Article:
He pushed Uber out of China. Then he got too big for Beijing

cheng wei

In China, Cheng Wei created a world-class ride-hailing service that even Uber couldn’t match.

Didi, on the other hand, has gone afoul of Beijing because of its hazardous expansion and dominance strategy, which culminated in a disastrous IPO this summer. Now, the company’s senior executive must strike a delicate balance between appeasing domestic regulators and international investors while fending off severe competition.

The youngest CEO of one of the top Tech businesses in China is Will Cheng, 38. In the nine years after Didi’s inception, he’s been busy: Cheng has defeated a slew of formidable opponents and gathered about 160 million monthly active users in China alone by the first quarter of this year, roughly double the number of users that Uber has globally.

Cheng pushed forward with a US IPO despite indications that Beijing was unhappy.
Despite Beijing’s displeasure, Cheng went ahead with an IPO in the United States.

However, the ride-hailing behemoth is now in jeopardy. It’s one of the most visible targets of China’s broad anti-tech and anti-private-sector crackdown, which appears to have no end in sight. Since regulators began investigating the firm, its shares have dropped more than 40%, wiping out $34 billion in market value.

Chinese regulators blocked Didi from app stores earlier this summer as part of an investigation into its data privacy and gathering practices, putting the company’s future expansion in jeopardy. Unless Didi can placate the ruling Chinese Communist Party, the company’s stronghold on the Chinese market may be broken.

Cheng was not available for an interview with Didi, and the company did not answer queries regarding Cheng or its operations.

A rapid and forceful ascent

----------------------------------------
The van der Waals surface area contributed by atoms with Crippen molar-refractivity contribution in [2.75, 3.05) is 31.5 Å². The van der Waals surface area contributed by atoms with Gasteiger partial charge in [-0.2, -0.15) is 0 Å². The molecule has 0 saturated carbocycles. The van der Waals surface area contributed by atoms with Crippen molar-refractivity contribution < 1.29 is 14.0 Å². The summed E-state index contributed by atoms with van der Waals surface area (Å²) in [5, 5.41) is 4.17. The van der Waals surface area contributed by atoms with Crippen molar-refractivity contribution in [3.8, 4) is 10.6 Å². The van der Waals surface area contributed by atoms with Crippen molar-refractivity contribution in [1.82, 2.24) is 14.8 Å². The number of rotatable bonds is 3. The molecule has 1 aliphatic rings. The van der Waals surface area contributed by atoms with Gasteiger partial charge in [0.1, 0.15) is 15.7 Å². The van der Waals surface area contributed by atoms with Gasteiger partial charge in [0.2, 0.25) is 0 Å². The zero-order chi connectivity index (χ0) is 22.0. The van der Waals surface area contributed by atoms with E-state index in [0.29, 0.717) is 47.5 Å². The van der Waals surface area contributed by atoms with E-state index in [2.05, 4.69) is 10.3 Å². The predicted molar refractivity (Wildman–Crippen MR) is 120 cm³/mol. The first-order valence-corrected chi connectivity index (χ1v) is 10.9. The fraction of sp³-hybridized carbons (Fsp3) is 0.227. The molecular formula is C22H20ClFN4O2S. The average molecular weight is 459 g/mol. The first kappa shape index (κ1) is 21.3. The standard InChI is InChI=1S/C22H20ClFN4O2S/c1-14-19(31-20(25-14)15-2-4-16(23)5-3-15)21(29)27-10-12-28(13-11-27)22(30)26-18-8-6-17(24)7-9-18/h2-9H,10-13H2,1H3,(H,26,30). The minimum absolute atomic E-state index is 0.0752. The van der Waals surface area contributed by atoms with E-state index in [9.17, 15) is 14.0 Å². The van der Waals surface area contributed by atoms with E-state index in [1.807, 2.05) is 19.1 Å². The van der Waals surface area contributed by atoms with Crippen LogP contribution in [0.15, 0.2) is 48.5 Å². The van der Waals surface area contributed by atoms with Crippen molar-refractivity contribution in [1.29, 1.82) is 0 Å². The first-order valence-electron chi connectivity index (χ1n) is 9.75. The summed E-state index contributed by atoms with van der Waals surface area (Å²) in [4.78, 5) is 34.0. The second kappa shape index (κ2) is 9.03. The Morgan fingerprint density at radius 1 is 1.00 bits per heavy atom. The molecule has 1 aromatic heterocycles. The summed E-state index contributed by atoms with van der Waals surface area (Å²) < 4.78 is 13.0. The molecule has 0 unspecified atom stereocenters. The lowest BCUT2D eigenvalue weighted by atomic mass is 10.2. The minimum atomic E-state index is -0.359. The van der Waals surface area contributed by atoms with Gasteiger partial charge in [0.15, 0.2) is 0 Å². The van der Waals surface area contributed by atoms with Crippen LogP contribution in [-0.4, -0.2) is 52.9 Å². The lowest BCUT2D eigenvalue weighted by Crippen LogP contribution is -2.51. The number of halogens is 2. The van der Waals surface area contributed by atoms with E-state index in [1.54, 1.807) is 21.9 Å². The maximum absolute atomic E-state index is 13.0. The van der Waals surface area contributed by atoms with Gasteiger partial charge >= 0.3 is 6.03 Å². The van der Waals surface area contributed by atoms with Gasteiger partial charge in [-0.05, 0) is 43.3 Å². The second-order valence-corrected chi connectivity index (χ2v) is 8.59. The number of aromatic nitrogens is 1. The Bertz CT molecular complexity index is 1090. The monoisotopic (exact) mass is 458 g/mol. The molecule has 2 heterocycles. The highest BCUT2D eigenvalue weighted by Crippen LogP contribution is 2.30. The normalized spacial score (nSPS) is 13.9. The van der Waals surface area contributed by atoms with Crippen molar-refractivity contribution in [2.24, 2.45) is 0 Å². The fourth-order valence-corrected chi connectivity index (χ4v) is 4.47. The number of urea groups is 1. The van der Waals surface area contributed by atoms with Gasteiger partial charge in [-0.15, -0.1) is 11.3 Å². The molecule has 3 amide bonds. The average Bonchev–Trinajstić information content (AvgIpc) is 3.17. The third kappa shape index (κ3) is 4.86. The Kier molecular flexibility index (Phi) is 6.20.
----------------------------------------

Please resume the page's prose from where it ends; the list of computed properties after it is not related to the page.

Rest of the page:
Cheng worked at Alibaba as a sales manager before founding Didi in 2012. He moved fast from an entry-level salesperson earning roughly $200 per month to become the company’s youngest regional manager in just seven years.

According to a feature published in June in the Chinese financial news portal of the Business Times, Cheng founded Didi because he was fed up with being unable to secure a taxi during a business trip. The “pain” prompted him to consider how to resolve the issue.

“What about the app for riding hails so that fewer poor losers soaked in the rain?” “I wondered how to make a ride-hailing app, so fewer poor losers are sweeping in rain? According to the media site, Cheng recalled a dismal incident in Beijing when he couldn’t hail a cab for hours during a storm.

Cheng launched Didi from Wange Gang, an Angel Investor that monitored Cheng at Alibaba, with a total of just 100,000 yuan (about 15,000$) of his own money and another 700,000 yuan (about 110,000$). When Didi went public, Wang’s first investment was worth a billion dollars.

Didi learned to navigate the regulatory gray zone for ride-hailing services in China.
Didi figured out how to handle China’s regulatory gray area for ride-hailing firms.

Didi’s rise has been rapid, similar to that of its tech peers Baidu (BIDU), Alibaba (BABA), and Tencent (TCEHY). Ride-hailing was still unregulated in China when Cheng established Didi, and taxis dominated the industry. As government-approved taxi businesses lobbied to limit the issuance of licenses, cab shortages were widespread. As a result, ride-hailing apps like Didi have exploded in popularity.

Unlike traditional taxis, ride-hailing businesses do not need drivers or automobiles to have expensive and difficult-to-get licenses. Many cities accused ride-hailing apps like Didi of conducting illegal taxi services before the market was regulated five years ago. Didi claimed it was simply offering a platform for users to connect with cars owned by rental businesses or other third parties.